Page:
Popularizing Palaeontology: Current & Historical Perspectives
Workshop at CHoSTM, King’s College London, 14-15 September 2016.
From the beginnings of research into the earth’s deep history, palaeontology has been closely linked with public appeal. Reconstructions of extinct animals, narratives of life’s history and accounts of palaeontological discovery have been depicted across a variety of media and in a wide range of tones. Ideas and images from palaeontological research have been an important means of debating and understanding science, nature, environmental change and evolutionary development. On a more institutional level, appealing to public audiences has often been crucial for highlighting the importance of the discipline, and gaining funds through advertising and public sponsorship. In the course of this, palaeontology has consistently interacted with broader public ideas and understandings, sometimes collaboratively and sometimes tensely.
This workshop will bring together palaeontologists, historians and science communicators interested in these issues, aiming to link common interests in the humanities and the sciences. A number of panels will discuss questions like:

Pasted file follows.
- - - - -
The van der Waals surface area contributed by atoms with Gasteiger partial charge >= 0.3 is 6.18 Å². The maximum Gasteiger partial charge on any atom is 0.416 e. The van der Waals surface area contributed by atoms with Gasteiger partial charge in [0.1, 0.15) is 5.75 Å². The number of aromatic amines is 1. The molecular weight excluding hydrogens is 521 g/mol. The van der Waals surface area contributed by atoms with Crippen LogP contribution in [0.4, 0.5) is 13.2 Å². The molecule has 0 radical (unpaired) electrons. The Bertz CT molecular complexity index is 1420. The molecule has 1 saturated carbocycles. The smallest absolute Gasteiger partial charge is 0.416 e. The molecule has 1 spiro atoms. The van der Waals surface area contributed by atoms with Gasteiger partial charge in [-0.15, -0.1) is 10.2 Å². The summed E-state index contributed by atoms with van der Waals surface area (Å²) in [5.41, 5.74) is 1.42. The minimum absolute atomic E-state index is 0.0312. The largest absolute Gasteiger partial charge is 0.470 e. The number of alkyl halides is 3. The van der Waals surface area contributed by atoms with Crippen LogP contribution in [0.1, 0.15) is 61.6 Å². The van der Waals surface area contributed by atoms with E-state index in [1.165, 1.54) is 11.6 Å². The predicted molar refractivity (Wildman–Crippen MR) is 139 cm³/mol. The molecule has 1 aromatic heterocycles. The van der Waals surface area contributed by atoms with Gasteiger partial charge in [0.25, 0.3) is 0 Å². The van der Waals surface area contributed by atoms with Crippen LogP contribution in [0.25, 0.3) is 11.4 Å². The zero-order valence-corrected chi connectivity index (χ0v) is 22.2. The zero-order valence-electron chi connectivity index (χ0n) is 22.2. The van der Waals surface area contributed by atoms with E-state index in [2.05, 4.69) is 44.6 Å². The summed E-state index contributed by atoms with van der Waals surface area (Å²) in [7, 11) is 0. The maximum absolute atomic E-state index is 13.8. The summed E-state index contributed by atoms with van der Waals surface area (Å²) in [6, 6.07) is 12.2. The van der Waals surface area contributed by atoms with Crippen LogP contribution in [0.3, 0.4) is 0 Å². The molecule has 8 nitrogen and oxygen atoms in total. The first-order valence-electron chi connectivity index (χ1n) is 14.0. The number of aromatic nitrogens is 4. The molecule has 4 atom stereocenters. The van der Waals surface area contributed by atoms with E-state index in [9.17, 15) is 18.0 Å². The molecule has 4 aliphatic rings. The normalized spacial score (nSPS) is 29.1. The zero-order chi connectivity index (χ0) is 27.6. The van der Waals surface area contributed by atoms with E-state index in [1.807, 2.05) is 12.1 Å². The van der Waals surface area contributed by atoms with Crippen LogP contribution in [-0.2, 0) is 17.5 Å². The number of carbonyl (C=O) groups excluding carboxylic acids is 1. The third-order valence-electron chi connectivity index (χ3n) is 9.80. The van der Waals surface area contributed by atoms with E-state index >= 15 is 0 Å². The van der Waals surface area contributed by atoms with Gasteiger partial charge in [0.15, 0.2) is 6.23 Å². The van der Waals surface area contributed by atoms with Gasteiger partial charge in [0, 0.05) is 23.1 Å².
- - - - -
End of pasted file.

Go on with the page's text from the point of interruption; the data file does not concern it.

• How have issues of media profile and celebrity affected palaeontological research and its public presentation?
• How have scientific debates, theories and controversies interacted with popularization efforts and public understandings?
• Why have dinosaurs become so iconic in popular images of palaeontology, when did this happen, and what role have they played in public imaginations?
• How and why have palaeontologists presented new or unfamiliar organisms to the public, and what factors have affected the level of engagement with them?
• Which audiences have engaged with palaeontological research, and what techniques have been used to communicate with them?
Full programme available soon.
Current Speakers: Joe Cain, Mark Carnall, John Conway, Richard Fallon, Elizabeth Jones, Dave Marshall, Shaena Montanari, Darren Naish, Ilja Nieuwland, Elsa Panciroli, Marianne Sommer, Will Tattersdill, Marco Tamborini, Mareike Vennen and Mark Witton.
For more information, please contact Chris.Manias AT kcl.ac.uk. Talks are due to be recorded and freely available online after the event.